A new study has shown that enlarged pupils can determine a person's sexuality and can reveal whether the person is straight, gay, bisexual or somewhere in between.
According to the researchers, pupil dilation can be used along with self-reports and other physiological tests to assess the sexuality of a person. Researchers say this method could be used to determine sexuality without any invasive measurements.
Sexuality is generally determined with the help of self-reports or exams that involve measuring genital changes (circumference of penis in men and changes in the blood flow to vagina in women) in response to sexual arousal.
"We wanted to find an alternative measure that would be an automatic indication of sexual orientation, but without being as invasive as previous measures. Pupillary responses are exactly that," said Gerulf Rieger, research fellow at Cornell University and lead author of the study.
Because pupil dilation occurs in all humans, this method can be used to study sexuality in various cultures across the world.
"With this new technology we are able to explore sexual orientation of people who would never participate in a study on genital arousal, such as people from traditional cultures. This will give us a much better understanding how sexuality is expressed across the planet," said Rieger.
For the study, 325 participants who were straight, gay or bisexual were recruited. All the participants were shown 30 second video clips of both sexes masturbating. Researchers tracked the gaze of the participants and used infrared lens to measure pupil dilation. The participants were also shown erotic video clips that had males and females, researchers then tracked where the participant was looking.
Women participants in the study had dilated pupils irrespective of whether they were watching a man or a woman in the video and irrespective of their self-reported sexuality. This is in line with other studies that show women are aroused by both the sexes.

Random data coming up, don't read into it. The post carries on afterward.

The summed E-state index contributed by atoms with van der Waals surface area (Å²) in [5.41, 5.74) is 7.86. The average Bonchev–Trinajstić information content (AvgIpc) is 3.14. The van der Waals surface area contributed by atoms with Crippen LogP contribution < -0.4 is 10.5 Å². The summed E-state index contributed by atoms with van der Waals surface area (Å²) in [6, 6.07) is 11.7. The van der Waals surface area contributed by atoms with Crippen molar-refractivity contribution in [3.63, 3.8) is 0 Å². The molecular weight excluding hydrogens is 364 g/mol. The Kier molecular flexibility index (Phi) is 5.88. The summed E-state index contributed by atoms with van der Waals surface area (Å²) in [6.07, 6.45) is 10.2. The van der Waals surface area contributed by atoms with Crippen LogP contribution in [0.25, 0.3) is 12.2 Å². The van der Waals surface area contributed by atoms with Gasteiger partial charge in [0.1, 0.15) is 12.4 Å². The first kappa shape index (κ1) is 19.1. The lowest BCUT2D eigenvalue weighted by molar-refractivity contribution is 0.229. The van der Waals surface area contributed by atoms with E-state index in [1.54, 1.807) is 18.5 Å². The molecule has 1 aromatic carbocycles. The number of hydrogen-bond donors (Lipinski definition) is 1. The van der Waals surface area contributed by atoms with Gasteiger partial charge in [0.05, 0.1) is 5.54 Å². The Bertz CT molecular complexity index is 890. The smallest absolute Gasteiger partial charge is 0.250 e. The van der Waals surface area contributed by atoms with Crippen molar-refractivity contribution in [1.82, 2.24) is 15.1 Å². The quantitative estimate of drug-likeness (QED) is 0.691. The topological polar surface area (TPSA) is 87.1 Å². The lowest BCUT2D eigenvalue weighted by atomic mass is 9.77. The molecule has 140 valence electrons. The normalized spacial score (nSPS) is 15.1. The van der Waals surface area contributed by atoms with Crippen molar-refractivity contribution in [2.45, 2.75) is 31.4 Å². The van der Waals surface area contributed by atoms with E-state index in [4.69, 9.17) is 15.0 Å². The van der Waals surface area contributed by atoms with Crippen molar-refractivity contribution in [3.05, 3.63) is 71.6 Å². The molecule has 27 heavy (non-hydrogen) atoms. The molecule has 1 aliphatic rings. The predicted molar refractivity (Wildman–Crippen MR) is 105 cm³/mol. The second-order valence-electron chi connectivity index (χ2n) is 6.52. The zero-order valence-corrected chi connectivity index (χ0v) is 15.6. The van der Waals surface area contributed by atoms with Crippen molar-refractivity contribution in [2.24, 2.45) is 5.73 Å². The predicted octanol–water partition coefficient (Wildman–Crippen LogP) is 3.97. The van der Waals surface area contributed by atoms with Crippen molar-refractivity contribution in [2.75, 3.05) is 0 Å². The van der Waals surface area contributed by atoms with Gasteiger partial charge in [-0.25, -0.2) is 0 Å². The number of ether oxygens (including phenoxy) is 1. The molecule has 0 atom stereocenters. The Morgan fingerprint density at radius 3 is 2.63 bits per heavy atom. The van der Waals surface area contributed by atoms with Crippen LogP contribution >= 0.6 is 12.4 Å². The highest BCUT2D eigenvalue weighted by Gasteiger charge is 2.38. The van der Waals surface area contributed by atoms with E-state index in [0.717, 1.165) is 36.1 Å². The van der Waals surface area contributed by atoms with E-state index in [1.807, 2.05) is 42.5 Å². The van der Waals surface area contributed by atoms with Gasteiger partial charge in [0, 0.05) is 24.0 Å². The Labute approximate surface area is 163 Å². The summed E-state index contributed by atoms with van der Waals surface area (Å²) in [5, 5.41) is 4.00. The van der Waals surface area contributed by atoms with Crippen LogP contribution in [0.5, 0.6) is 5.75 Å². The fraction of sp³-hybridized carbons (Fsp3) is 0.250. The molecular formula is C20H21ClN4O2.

According to experts, a heterosexual woman's brain is not tuned to be aroused only by men as is the case with heterosexual men.
The new study shows that this differentiation blurs in some men and they can be aroused by both sexes.
Researchers found that men who classified themselves as heterosexuals were more aroused (had dilated pupils) when they saw an erotic video of a female than a male.
Some men, who had self-reported to be bisexuals, had dilated pupils while seeing erotic videos of both sexes. The results show that these men were naturally inclined to be aroused by both men and women. Researchers, in the past have doubted the presence of ‘bisexualism’ in men and believe that bisexualism is the transition of men from thinking they are straight to accepting that they are gay.
"We can now finally argue that a flexible sexual desire is not simply restricted to women – some men have it, too, and it is reflected in their pupils. In fact, not even a division into 'straight,' 'bi,' and 'gay' tells the full story. Men who identity as 'mostly straight' really exist both in their identity and their pupil response; they are more aroused to males than straight men, but much less so than both bisexual and gay men," said Ritch C. Savin-Williams, professor in Human Development at Cornell and a co-author of the study.
Also, researchers say that testing arousal via measurements can be difficult because these arousals don't occur often during a lab-study. Eye-tracking and dilation on the other hand can be done faster and is more accurate.
Study not a threat
Dominic Davies from UK-based Pink Therapy said that it is common for people to have dilated pupils after seeing an interesting object and that this study is not alarming, GayStarNews reports.
"I find it relatively unremarkable and unsurprising. I think most people are kind of ‘so what’ about determining sexuality – especially now that it’s known to be a lot more fluid for a lot more people!," said Davies, GayStarNews reports.